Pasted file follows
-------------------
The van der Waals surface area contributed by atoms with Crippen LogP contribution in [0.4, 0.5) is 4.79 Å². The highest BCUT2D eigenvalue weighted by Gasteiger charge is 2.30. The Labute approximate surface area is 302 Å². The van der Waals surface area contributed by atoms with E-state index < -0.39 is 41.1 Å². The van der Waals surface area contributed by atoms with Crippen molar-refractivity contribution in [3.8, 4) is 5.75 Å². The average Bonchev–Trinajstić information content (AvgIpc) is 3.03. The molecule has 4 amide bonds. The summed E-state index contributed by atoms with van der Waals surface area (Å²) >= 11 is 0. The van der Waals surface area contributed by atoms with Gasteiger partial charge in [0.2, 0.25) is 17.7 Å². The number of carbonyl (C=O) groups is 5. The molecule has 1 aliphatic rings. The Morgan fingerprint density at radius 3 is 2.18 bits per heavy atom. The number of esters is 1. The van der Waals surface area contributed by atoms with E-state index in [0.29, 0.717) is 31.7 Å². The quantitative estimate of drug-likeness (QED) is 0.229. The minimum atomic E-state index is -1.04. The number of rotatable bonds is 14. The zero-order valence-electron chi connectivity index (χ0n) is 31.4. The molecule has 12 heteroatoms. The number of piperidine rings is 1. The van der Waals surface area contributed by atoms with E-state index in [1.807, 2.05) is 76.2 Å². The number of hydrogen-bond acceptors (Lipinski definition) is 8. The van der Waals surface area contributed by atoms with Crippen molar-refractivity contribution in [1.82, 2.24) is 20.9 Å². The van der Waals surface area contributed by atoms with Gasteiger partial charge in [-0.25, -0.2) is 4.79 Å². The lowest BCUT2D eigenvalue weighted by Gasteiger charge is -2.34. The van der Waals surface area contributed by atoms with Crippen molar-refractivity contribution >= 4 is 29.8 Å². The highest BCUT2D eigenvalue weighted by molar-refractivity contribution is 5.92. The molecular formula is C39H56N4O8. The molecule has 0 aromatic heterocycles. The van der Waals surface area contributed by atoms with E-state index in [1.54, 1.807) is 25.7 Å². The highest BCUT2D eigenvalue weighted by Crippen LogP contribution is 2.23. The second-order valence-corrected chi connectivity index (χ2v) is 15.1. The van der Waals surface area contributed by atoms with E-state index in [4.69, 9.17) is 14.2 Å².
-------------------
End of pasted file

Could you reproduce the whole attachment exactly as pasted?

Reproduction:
The van der Waals surface area contributed by atoms with Crippen LogP contribution in [0.4, 0.5) is 4.79 Å². The highest BCUT2D eigenvalue weighted by Gasteiger charge is 2.30. The Labute approximate surface area is 302 Å². The van der Waals surface area contributed by atoms with E-state index < -0.39 is 41.1 Å². The van der Waals surface area contributed by atoms with Crippen molar-refractivity contribution in [3.8, 4) is 5.75 Å². The average Bonchev–Trinajstić information content (AvgIpc) is 3.03. The molecule has 4 amide bonds. The summed E-state index contributed by atoms with van der Waals surface area (Å²) >= 11 is 0. The van der Waals surface area contributed by atoms with Gasteiger partial charge in [0.2, 0.25) is 17.7 Å². The number of carbonyl (C=O) groups is 5. The molecule has 1 aliphatic rings. The Morgan fingerprint density at radius 3 is 2.18 bits per heavy atom. The number of esters is 1. The van der Waals surface area contributed by atoms with E-state index in [0.29, 0.717) is 31.7 Å². The quantitative estimate of drug-likeness (QED) is 0.229. The minimum atomic E-state index is -1.04. The number of rotatable bonds is 14. The zero-order valence-electron chi connectivity index (χ0n) is 31.4. The molecule has 12 heteroatoms. The number of piperidine rings is 1. The van der Waals surface area contributed by atoms with E-state index in [1.807, 2.05) is 76.2 Å². The number of hydrogen-bond acceptors (Lipinski definition) is 8. The van der Waals surface area contributed by atoms with Crippen molar-refractivity contribution in [1.82, 2.24) is 20.9 Å². The van der Waals surface area contributed by atoms with Gasteiger partial charge in [-0.25, -0.2) is 4.79 Å². The lowest BCUT2D eigenvalue weighted by Gasteiger charge is -2.34. The van der Waals surface area contributed by atoms with Crippen molar-refractivity contribution >= 4 is 29.8 Å². The highest BCUT2D eigenvalue weighted by molar-refractivity contribution is 5.92. The molecular formula is C39H56N4O8. The molecule has 0 aromatic heterocycles. The van der Waals surface area contributed by atoms with E-state index in [1.54, 1.807) is 25.7 Å². The highest BCUT2D eigenvalue weighted by Crippen LogP contribution is 2.23. The second-order valence-corrected chi connectivity index (χ2v) is 15.1. The van der Waals surface area contributed by atoms with E-state index in [4.69, 9.17) is 14.2 Å².